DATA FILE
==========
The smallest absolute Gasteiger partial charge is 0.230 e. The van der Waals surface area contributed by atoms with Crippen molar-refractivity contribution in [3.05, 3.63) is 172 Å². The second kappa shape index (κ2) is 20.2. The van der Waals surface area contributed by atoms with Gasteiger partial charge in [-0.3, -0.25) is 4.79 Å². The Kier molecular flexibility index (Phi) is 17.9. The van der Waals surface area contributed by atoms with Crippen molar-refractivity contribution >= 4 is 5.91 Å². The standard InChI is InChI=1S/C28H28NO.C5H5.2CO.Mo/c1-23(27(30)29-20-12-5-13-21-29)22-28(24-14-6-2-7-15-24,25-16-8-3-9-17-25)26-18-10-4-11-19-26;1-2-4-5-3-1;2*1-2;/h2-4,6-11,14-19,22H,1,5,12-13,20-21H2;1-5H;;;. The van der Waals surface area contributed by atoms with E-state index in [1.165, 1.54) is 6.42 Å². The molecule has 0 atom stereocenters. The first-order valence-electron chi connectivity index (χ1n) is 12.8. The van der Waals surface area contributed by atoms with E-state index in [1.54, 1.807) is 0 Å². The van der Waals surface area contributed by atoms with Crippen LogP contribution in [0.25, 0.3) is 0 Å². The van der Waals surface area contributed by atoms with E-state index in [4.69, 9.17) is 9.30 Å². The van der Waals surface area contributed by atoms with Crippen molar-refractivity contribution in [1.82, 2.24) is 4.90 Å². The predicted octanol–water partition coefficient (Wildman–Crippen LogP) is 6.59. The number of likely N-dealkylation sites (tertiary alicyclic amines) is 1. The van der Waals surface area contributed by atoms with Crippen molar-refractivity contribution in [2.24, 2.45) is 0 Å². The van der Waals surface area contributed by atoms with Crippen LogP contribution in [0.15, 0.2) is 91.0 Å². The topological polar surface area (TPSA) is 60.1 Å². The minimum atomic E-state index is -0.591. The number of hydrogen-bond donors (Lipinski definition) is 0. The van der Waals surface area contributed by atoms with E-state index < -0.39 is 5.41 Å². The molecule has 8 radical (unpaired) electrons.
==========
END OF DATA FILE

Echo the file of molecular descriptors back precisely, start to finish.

The smallest absolute Gasteiger partial charge is 0.230 e. The van der Waals surface area contributed by atoms with Crippen molar-refractivity contribution in [3.05, 3.63) is 172 Å². The second kappa shape index (κ2) is 20.2. The van der Waals surface area contributed by atoms with Gasteiger partial charge in [-0.3, -0.25) is 4.79 Å². The Kier molecular flexibility index (Phi) is 17.9. The van der Waals surface area contributed by atoms with Crippen molar-refractivity contribution >= 4 is 5.91 Å². The standard InChI is InChI=1S/C28H28NO.C5H5.2CO.Mo/c1-23(27(30)29-20-12-5-13-21-29)22-28(24-14-6-2-7-15-24,25-16-8-3-9-17-25)26-18-10-4-11-19-26;1-2-4-5-3-1;2*1-2;/h2-4,6-11,14-19,22H,1,5,12-13,20-21H2;1-5H;;;. The van der Waals surface area contributed by atoms with E-state index in [1.165, 1.54) is 6.42 Å². The molecule has 0 atom stereocenters. The first-order valence-electron chi connectivity index (χ1n) is 12.8. The van der Waals surface area contributed by atoms with E-state index in [1.54, 1.807) is 0 Å². The van der Waals surface area contributed by atoms with Crippen LogP contribution in [0.25, 0.3) is 0 Å². The van der Waals surface area contributed by atoms with E-state index in [4.69, 9.17) is 9.30 Å². The van der Waals surface area contributed by atoms with Crippen molar-refractivity contribution in [1.82, 2.24) is 4.90 Å². The predicted octanol–water partition coefficient (Wildman–Crippen LogP) is 6.59. The number of likely N-dealkylation sites (tertiary alicyclic amines) is 1. The van der Waals surface area contributed by atoms with Crippen molar-refractivity contribution in [2.24, 2.45) is 0 Å². The van der Waals surface area contributed by atoms with Crippen LogP contribution in [0.15, 0.2) is 91.0 Å². The topological polar surface area (TPSA) is 60.1 Å². The minimum atomic E-state index is -0.591. The number of hydrogen-bond donors (Lipinski definition) is 0. The van der Waals surface area contributed by atoms with E-state index < -0.39 is 5.41 Å². The molecule has 8 radical (unpaired) electrons.